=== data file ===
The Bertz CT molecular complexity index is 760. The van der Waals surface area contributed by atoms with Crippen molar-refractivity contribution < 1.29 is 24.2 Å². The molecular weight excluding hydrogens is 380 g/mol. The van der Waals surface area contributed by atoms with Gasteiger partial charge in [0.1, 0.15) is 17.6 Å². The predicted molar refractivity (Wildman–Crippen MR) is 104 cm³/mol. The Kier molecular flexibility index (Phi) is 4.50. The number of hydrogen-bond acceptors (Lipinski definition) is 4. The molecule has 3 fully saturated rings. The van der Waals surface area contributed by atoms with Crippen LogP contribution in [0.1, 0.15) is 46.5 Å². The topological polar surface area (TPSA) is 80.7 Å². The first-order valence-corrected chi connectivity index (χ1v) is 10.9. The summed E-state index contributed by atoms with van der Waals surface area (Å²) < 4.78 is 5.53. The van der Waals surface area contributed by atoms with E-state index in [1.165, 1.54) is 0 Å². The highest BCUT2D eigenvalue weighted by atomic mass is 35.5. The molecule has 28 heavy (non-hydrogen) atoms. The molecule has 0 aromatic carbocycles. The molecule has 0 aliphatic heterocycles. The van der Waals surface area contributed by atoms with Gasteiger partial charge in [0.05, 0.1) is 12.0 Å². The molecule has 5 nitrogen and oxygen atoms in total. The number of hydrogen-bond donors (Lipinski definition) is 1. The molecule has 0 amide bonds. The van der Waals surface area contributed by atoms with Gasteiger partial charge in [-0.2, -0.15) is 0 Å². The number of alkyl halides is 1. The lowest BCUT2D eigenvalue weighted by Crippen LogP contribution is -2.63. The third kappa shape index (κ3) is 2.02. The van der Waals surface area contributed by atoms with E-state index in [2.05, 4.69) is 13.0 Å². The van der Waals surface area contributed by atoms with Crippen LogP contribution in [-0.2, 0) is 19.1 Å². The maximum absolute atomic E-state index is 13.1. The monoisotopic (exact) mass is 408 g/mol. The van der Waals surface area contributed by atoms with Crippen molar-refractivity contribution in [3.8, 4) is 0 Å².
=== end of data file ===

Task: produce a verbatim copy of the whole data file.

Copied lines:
The Bertz CT molecular complexity index is 760. The van der Waals surface area contributed by atoms with Crippen molar-refractivity contribution < 1.29 is 24.2 Å². The molecular weight excluding hydrogens is 380 g/mol. The van der Waals surface area contributed by atoms with Gasteiger partial charge in [0.1, 0.15) is 17.6 Å². The predicted molar refractivity (Wildman–Crippen MR) is 104 cm³/mol. The Kier molecular flexibility index (Phi) is 4.50. The number of hydrogen-bond acceptors (Lipinski definition) is 4. The molecule has 3 fully saturated rings. The van der Waals surface area contributed by atoms with Crippen LogP contribution in [0.1, 0.15) is 46.5 Å². The topological polar surface area (TPSA) is 80.7 Å². The first-order valence-corrected chi connectivity index (χ1v) is 10.9. The summed E-state index contributed by atoms with van der Waals surface area (Å²) < 4.78 is 5.53. The van der Waals surface area contributed by atoms with E-state index in [1.165, 1.54) is 0 Å². The highest BCUT2D eigenvalue weighted by atomic mass is 35.5. The molecule has 28 heavy (non-hydrogen) atoms. The molecule has 0 aromatic carbocycles. The molecule has 0 aliphatic heterocycles. The van der Waals surface area contributed by atoms with Gasteiger partial charge in [0.05, 0.1) is 12.0 Å². The molecule has 5 nitrogen and oxygen atoms in total. The number of hydrogen-bond donors (Lipinski definition) is 1. The molecule has 0 amide bonds. The van der Waals surface area contributed by atoms with Gasteiger partial charge in [-0.2, -0.15) is 0 Å². The number of alkyl halides is 1. The lowest BCUT2D eigenvalue weighted by Crippen LogP contribution is -2.63. The third kappa shape index (κ3) is 2.02. The van der Waals surface area contributed by atoms with E-state index in [2.05, 4.69) is 13.0 Å². The van der Waals surface area contributed by atoms with Crippen LogP contribution in [-0.2, 0) is 19.1 Å². The maximum absolute atomic E-state index is 13.1. The monoisotopic (exact) mass is 408 g/mol. The van der Waals surface area contributed by atoms with Crippen molar-refractivity contribution in [3.8, 4) is 0 Å².